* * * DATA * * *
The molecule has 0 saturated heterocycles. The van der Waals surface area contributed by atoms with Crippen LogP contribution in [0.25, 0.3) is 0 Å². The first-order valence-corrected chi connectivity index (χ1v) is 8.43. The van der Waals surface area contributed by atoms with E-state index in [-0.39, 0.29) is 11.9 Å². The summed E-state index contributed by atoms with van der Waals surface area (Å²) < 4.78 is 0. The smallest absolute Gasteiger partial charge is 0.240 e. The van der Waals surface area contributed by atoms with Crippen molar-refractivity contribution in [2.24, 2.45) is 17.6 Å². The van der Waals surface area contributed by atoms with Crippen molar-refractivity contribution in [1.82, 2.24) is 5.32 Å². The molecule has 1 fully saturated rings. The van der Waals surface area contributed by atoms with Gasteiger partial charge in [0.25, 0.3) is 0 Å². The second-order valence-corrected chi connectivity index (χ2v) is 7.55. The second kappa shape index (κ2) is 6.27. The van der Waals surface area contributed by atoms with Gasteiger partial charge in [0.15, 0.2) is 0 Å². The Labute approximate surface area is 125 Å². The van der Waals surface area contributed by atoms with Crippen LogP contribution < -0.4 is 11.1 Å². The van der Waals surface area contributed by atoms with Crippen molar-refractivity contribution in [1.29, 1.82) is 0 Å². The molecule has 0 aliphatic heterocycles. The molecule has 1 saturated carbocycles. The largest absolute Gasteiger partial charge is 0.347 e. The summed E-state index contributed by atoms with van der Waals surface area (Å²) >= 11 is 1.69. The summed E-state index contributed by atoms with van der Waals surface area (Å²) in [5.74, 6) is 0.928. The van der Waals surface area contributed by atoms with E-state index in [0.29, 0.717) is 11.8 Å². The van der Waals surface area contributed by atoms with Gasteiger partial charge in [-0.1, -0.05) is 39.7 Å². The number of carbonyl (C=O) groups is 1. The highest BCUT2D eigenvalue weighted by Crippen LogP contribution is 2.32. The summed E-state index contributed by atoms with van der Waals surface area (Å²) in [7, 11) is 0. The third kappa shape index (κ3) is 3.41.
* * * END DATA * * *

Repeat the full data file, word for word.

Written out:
The molecule has 0 saturated heterocycles. The van der Waals surface area contributed by atoms with Crippen LogP contribution in [0.25, 0.3) is 0 Å². The first-order valence-corrected chi connectivity index (χ1v) is 8.43. The van der Waals surface area contributed by atoms with E-state index in [-0.39, 0.29) is 11.9 Å². The summed E-state index contributed by atoms with van der Waals surface area (Å²) < 4.78 is 0. The smallest absolute Gasteiger partial charge is 0.240 e. The van der Waals surface area contributed by atoms with Crippen molar-refractivity contribution in [2.24, 2.45) is 17.6 Å². The van der Waals surface area contributed by atoms with Crippen molar-refractivity contribution in [1.82, 2.24) is 5.32 Å². The molecule has 1 fully saturated rings. The van der Waals surface area contributed by atoms with Gasteiger partial charge in [0.25, 0.3) is 0 Å². The second-order valence-corrected chi connectivity index (χ2v) is 7.55. The second kappa shape index (κ2) is 6.27. The van der Waals surface area contributed by atoms with Gasteiger partial charge in [0.15, 0.2) is 0 Å². The Labute approximate surface area is 125 Å². The van der Waals surface area contributed by atoms with Crippen LogP contribution < -0.4 is 11.1 Å². The van der Waals surface area contributed by atoms with Crippen molar-refractivity contribution in [1.29, 1.82) is 0 Å². The molecule has 0 aliphatic heterocycles. The molecule has 1 saturated carbocycles. The largest absolute Gasteiger partial charge is 0.347 e. The summed E-state index contributed by atoms with van der Waals surface area (Å²) >= 11 is 1.69. The summed E-state index contributed by atoms with van der Waals surface area (Å²) in [5.74, 6) is 0.928. The van der Waals surface area contributed by atoms with E-state index in [0.29, 0.717) is 11.8 Å². The van der Waals surface area contributed by atoms with Gasteiger partial charge in [-0.1, -0.05) is 39.7 Å². The number of carbonyl (C=O) groups is 1. The highest BCUT2D eigenvalue weighted by Crippen LogP contribution is 2.32. The summed E-state index contributed by atoms with van der Waals surface area (Å²) in [7, 11) is 0. The third kappa shape index (κ3) is 3.41.